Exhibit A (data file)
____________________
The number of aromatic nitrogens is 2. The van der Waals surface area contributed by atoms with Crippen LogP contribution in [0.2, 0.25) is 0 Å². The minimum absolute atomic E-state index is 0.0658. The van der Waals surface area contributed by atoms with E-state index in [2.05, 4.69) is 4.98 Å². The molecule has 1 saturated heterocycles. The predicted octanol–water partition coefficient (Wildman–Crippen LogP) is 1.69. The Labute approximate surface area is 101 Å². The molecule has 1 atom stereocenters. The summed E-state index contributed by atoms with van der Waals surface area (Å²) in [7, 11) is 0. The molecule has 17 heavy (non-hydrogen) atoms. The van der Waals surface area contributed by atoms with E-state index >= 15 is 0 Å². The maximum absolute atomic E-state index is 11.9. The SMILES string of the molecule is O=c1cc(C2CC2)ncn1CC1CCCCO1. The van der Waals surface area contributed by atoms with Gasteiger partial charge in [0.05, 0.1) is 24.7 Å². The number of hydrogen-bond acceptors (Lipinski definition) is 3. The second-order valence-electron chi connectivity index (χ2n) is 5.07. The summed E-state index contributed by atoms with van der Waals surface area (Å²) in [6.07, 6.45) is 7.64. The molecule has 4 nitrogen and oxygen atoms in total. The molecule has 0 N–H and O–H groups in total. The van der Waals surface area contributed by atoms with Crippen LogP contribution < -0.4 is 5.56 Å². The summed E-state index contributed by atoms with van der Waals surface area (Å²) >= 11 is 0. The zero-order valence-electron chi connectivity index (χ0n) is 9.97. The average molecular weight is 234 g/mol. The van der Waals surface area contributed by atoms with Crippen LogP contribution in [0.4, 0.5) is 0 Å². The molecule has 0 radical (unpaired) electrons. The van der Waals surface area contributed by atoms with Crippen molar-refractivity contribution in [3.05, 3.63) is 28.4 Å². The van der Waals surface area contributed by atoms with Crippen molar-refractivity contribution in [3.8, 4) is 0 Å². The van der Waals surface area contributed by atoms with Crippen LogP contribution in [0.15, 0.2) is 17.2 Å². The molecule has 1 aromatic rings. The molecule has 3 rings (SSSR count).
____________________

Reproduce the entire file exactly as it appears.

The number of aromatic nitrogens is 2. The van der Waals surface area contributed by atoms with Crippen LogP contribution in [0.2, 0.25) is 0 Å². The minimum absolute atomic E-state index is 0.0658. The van der Waals surface area contributed by atoms with E-state index in [2.05, 4.69) is 4.98 Å². The molecule has 1 saturated heterocycles. The predicted octanol–water partition coefficient (Wildman–Crippen LogP) is 1.69. The Labute approximate surface area is 101 Å². The molecule has 1 atom stereocenters. The summed E-state index contributed by atoms with van der Waals surface area (Å²) in [7, 11) is 0. The molecule has 17 heavy (non-hydrogen) atoms. The van der Waals surface area contributed by atoms with E-state index >= 15 is 0 Å². The maximum absolute atomic E-state index is 11.9. The SMILES string of the molecule is O=c1cc(C2CC2)ncn1CC1CCCCO1. The van der Waals surface area contributed by atoms with Gasteiger partial charge in [0.05, 0.1) is 24.7 Å². The number of hydrogen-bond acceptors (Lipinski definition) is 3. The second-order valence-electron chi connectivity index (χ2n) is 5.07. The summed E-state index contributed by atoms with van der Waals surface area (Å²) in [6.07, 6.45) is 7.64. The molecule has 4 nitrogen and oxygen atoms in total. The molecule has 0 N–H and O–H groups in total. The van der Waals surface area contributed by atoms with Crippen LogP contribution < -0.4 is 5.56 Å². The summed E-state index contributed by atoms with van der Waals surface area (Å²) >= 11 is 0. The zero-order valence-electron chi connectivity index (χ0n) is 9.97. The average molecular weight is 234 g/mol. The van der Waals surface area contributed by atoms with Crippen LogP contribution in [0.4, 0.5) is 0 Å². The molecule has 0 radical (unpaired) electrons. The van der Waals surface area contributed by atoms with Crippen molar-refractivity contribution in [3.05, 3.63) is 28.4 Å². The van der Waals surface area contributed by atoms with Crippen molar-refractivity contribution in [3.8, 4) is 0 Å². The van der Waals surface area contributed by atoms with Crippen LogP contribution in [0.15, 0.2) is 17.2 Å². The molecule has 1 aromatic rings. The molecule has 3 rings (SSSR count).